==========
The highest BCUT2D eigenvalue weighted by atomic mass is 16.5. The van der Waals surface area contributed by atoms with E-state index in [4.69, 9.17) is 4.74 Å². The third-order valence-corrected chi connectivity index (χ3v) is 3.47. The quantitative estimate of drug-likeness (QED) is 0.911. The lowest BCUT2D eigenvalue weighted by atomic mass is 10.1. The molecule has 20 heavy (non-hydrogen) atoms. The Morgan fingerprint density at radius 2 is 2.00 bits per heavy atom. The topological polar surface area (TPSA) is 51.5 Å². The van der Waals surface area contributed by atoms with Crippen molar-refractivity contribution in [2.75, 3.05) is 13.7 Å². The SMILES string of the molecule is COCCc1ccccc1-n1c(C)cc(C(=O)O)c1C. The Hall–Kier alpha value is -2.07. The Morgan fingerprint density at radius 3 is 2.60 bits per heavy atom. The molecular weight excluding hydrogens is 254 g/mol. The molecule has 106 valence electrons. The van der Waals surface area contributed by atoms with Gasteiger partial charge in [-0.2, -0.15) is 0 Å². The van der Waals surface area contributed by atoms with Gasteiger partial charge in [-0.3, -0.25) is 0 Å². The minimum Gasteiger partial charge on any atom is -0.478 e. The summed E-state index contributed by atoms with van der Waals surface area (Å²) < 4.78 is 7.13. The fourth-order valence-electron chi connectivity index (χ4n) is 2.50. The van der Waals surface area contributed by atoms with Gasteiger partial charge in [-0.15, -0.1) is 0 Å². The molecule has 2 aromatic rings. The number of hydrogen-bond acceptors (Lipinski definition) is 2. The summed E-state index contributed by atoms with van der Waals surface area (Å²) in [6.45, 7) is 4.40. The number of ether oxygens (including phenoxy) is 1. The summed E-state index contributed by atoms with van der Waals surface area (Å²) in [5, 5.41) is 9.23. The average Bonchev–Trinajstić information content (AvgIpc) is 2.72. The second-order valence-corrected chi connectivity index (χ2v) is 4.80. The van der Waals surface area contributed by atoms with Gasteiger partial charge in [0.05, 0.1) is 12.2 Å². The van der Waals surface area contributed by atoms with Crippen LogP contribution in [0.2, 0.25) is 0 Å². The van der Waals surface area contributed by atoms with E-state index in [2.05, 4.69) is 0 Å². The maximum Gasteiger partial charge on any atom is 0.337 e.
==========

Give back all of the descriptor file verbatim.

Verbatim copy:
The highest BCUT2D eigenvalue weighted by atomic mass is 16.5. The van der Waals surface area contributed by atoms with E-state index in [4.69, 9.17) is 4.74 Å². The third-order valence-corrected chi connectivity index (χ3v) is 3.47. The quantitative estimate of drug-likeness (QED) is 0.911. The lowest BCUT2D eigenvalue weighted by atomic mass is 10.1. The molecule has 20 heavy (non-hydrogen) atoms. The Morgan fingerprint density at radius 2 is 2.00 bits per heavy atom. The topological polar surface area (TPSA) is 51.5 Å². The van der Waals surface area contributed by atoms with Crippen molar-refractivity contribution in [2.75, 3.05) is 13.7 Å². The SMILES string of the molecule is COCCc1ccccc1-n1c(C)cc(C(=O)O)c1C. The Hall–Kier alpha value is -2.07. The Morgan fingerprint density at radius 3 is 2.60 bits per heavy atom. The molecular weight excluding hydrogens is 254 g/mol. The molecule has 106 valence electrons. The van der Waals surface area contributed by atoms with Gasteiger partial charge in [-0.2, -0.15) is 0 Å². The van der Waals surface area contributed by atoms with Gasteiger partial charge in [-0.3, -0.25) is 0 Å². The minimum Gasteiger partial charge on any atom is -0.478 e. The summed E-state index contributed by atoms with van der Waals surface area (Å²) < 4.78 is 7.13. The fourth-order valence-electron chi connectivity index (χ4n) is 2.50. The van der Waals surface area contributed by atoms with Gasteiger partial charge in [-0.15, -0.1) is 0 Å². The molecule has 2 aromatic rings. The number of hydrogen-bond acceptors (Lipinski definition) is 2. The summed E-state index contributed by atoms with van der Waals surface area (Å²) in [6.45, 7) is 4.40. The number of ether oxygens (including phenoxy) is 1. The summed E-state index contributed by atoms with van der Waals surface area (Å²) in [5, 5.41) is 9.23. The average Bonchev–Trinajstić information content (AvgIpc) is 2.72. The second-order valence-corrected chi connectivity index (χ2v) is 4.80. The van der Waals surface area contributed by atoms with Gasteiger partial charge in [0.05, 0.1) is 12.2 Å². The van der Waals surface area contributed by atoms with Crippen LogP contribution in [0.2, 0.25) is 0 Å². The van der Waals surface area contributed by atoms with E-state index in [2.05, 4.69) is 0 Å². The maximum Gasteiger partial charge on any atom is 0.337 e.